Take time for nature study, building projects, cooking together, museums, historic visits, and, if possible, travel. Even an amusement park can be a science study with a couple good books from the library, a building set and some time watching roller coasters!

If you want a little more guidance with science and social studies I have listed several wonderful book and unit study based curriculums at the end of this post that I have used in my homeschool.  They are gentle yet thorough and will peak your child’s interests without overwhelming them. 

The key here is not the number of hours you spend, but that you adjust and adapt and respond to your child so they learn to love learning.  There are basics that children need to master. Beyond the basics though just let them follow their interests. This allows them to grow into the people they were meant to be. 

The Best Curricula for Homeschooling First and Second Grade


Memoria Press First Start Reading and Phonics

Explode the Code

How to Teach Your Child to Read in 100 Easy Lessons


Memoria Press Copy Books


First and second graders should continue to work through the mathematical thinking games in my preschool and kindergarten math post. These skills should not be rushed and should be regularly reviewed throughout early elementary school. Along with these games children homeschooling first grade should start with a formal math program.

Rod and Staff Math (1st and 2nd grade)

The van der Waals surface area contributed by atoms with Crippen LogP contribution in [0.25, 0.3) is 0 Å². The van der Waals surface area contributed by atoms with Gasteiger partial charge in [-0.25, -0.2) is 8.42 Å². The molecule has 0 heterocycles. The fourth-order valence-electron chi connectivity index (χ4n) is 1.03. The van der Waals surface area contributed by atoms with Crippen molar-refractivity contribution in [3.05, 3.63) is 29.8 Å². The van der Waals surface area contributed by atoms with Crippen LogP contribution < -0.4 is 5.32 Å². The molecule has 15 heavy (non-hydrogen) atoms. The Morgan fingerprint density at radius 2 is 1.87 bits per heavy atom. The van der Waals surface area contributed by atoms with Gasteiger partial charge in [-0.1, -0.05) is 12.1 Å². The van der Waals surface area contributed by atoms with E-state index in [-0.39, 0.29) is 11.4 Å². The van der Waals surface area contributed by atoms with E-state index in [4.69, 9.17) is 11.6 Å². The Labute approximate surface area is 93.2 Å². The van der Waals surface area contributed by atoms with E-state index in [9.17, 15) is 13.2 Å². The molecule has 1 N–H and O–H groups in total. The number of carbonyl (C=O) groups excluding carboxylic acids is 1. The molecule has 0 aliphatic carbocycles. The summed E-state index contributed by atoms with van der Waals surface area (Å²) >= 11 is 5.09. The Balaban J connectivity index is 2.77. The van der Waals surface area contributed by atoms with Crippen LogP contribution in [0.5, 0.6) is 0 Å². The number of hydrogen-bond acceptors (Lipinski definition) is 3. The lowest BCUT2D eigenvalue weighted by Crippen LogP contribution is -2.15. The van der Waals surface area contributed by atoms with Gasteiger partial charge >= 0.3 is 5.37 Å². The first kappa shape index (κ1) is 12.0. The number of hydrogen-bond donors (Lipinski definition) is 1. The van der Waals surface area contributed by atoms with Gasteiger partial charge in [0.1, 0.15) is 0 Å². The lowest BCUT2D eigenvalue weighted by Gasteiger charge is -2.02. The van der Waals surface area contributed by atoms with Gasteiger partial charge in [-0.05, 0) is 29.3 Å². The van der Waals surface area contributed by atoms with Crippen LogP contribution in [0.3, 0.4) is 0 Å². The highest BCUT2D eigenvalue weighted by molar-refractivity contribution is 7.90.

Teaching Textbooks (3rd grade)

Science and History

Finally, for Science and History use the library approach outlined above or, if you want something more structured I highly recommend the following programs:

Moving Beyond the Page (This program includes math, writing, science and social studies.  Additionally, you will still need one of the reading programs listed above)

Sonlight (This program involves a lot of reading out loud on the part of the parent, but it is fantastic and your kids will love it.)

Next Reads:

About Mary

Mary Stephens holds a degree in international affairs from Georgetown University and a Masters in Teaching from the American University. Mary spent almost twenty years homeschooling her four children and is now navigating post homeschool life in Alaska. She offers personal insights, recipes, homeschooling tips and tricks and travel advice on her website Mary also owns Christopher Travel, a luxury travel company specializing in exquisite vacations around the globe.


  1. Karissa on August 2, 2020 at 12:24 pm

    What helpful tips when it comes to homeschooling! My sister in law has been so stressed out about the idea so I’m definitely going to share your posts with her 🙂

  2. Beth on August 4, 2020 at 12:21 pm

    These are enlightening tips especially learning about recommended time for academics

  3. DeShena@extravagantlybroke on August 4, 2020 at 4:54 pm

    I like the idea that homeschooling is geared more toward the individual child versus a classroom of kids. I always thought it would be too difficult trying to teach all the grades myself. It’s good to know that it is totally doable and there are so many resources.